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30 Days: A Time-Sharing Guide for Divorced/Separated Parents Sharing Custody of Children Under Florida’s Safer At Home Order

As you now know, the Governor of Florida has declared a state of emergency and entered “Safer at Home” Executive Order 20-91. For all of us, the Florida Supreme Court clarified that “possession of and access to a child shall not be affected by any shelter-in-place order or other order restricting movement issued by a governmental entity that arises from an epidemic or pandemic, including what is commonly referred to as the COVID-19 pandemic.” Thankfully for those of us local here in the 19th Judicial Circuit (Martin, St. Lucie, Indian River and Okeechobee counties), our wonderful judges have taken great lengths to further assist us, providing Administrative Order 2020-02 which states “for purposes of determining time-sharing or exchange of a child(ren), a prior Court Order or Parenting Plan shall control”, unless otherwise agreed or ordered by the Court.

Over these thirty (30) days while we are ordered to stay in place, child exchanges shall be conducted at the RaceTrac (gas station/convenience store) closest to the parent’s home where the child or children are located, if you are in the 19th Judicial Circuit. If you are not in Martin, St. Lucie, Indian River or Okeechobee county, you should look to your local judges or courts for a similar directive. If no similar directive has been given, child welfare experts suggest child exchanges take place at a location people are permitted to go such as a gas station, grocery store or pharmacy, that is also ordinarily under video surveillance as a matter of course. This can mitigate any concerns of those in a high-conflict matter or situation.

The coronavirus pandemic is posing many challenges to parents, including how to balance shared custody obligations with the risk of exposure to the coronavirus. Here are some general strategies that will help parents navigate time-sharing challenges during these uncertain times:

Don’t Disregard Court Orders

The parenting plans previously ordered remain in full force and effect and the 30-day stay at home order puts no restrictions on child exchanges. If you intentionally deprive the other parent of court-ordered access to their child, you are violating the Supreme Court’s directive regarding child access, Florida’s parenting statute, and risk being held in contempt of court. Withholding access to your child from the other parent can be extremely traumatic for both the child and the other parent and should be avoided. Remember, children deserve to have both parents; it is their right.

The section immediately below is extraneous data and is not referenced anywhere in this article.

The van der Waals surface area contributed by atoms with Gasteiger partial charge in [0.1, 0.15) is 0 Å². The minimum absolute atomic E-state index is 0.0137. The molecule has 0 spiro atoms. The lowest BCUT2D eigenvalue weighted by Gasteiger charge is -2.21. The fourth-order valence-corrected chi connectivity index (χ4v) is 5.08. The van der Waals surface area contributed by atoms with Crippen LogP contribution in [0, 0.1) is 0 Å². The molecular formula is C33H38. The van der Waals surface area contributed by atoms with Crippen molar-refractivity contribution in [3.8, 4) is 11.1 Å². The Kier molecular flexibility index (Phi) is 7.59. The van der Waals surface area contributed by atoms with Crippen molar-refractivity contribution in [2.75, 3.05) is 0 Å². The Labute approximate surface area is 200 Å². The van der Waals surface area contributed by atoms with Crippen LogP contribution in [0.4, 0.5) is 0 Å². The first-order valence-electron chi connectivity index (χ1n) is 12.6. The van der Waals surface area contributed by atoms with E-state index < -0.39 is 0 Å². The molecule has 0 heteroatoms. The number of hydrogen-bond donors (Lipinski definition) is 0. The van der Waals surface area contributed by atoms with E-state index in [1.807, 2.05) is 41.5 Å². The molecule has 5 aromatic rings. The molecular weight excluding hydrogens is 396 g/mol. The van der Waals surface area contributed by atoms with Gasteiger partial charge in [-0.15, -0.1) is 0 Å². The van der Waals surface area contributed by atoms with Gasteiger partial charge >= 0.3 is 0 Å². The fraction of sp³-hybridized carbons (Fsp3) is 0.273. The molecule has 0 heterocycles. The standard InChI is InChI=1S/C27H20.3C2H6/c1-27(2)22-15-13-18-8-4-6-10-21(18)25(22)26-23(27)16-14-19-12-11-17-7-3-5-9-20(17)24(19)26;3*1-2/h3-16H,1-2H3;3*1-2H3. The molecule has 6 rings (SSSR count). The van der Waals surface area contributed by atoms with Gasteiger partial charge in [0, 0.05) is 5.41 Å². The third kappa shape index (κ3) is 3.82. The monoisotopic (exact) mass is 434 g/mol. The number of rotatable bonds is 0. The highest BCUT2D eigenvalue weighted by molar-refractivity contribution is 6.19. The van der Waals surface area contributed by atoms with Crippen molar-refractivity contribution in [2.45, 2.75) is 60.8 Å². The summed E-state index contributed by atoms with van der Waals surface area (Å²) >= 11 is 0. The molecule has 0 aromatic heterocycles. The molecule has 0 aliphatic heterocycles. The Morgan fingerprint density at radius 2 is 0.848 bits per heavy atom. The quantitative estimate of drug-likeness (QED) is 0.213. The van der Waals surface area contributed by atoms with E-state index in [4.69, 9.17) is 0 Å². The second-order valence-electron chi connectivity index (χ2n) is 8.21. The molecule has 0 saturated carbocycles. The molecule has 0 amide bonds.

Get Creative

Research has shown that continuing contact between both parents and their children offers reassurance and improved outcomes for children whose parents have divorced. Encourage children to connect with the other parent via the phone, FaceTime, Skype, Zoom, or other virtual meeting platforms. There are numerous fun features available on these communication tools, such as filters that can provide entertainment while enjoying continued contact with the other parent. In fact, Administrative Order 2020-02 says there should be regular and consistent video-conferencing and phone contact between the child(ren) and the co-parent, increasing where necessary if not. This will help alleviate fears and concerns the child(ren) may be experiencing during this time.

Be Flexible

During a time when some parents are being asked to work extra hours because of the pandemic while others have lost their jobs or had their hours cut, know that time-sharing plans might have to change. If one parent’s job requires exposure to the virus, work together to come up with a plan that might include make up time-sharing when the danger of infection has passed.

Model Positive Behavior

Stay informed of all rapidly evolving guidelines regarding social distancing, hand washing, and testing. Be honest about the seriousness of the situation, but try to stay calm and reassuring, avoiding excessive exposure to media coverage that is intended for adult viewing.

Provide Honest Information

Always be transparent with your co-parent and provide accurate information about any suspected or confirmed exposure you may have had to the virus. Work together to decide what steps should be taken to protect your children from exposure and inform one another immediately should a child exhibit any signs of infection. You should not make unilateral decisions regarding time-sharing.

Be Generous Regarding Make Up Time-Sharing

Try to provide ample make-up time to co-parents who were unable to utilize their regular time-sharing because of the coronavirus. Many people are not working and may enjoy additional time during the day with their child(ren). Many people are forced to work and have no choice in missing their court ordered time-sharing. Florida family court judges expect reasonable accommodations whenever possible and will seriously consider concerns raised in later filings about parents who were not flexible during these highly unusual circumstances.

For comprehensive yet compassionate legal advice regarding time-sharing during the coronavirus pandemic, contact Vero Beach Family Law Attorney Susan Chesnutt online or call 772-492-3330 today.

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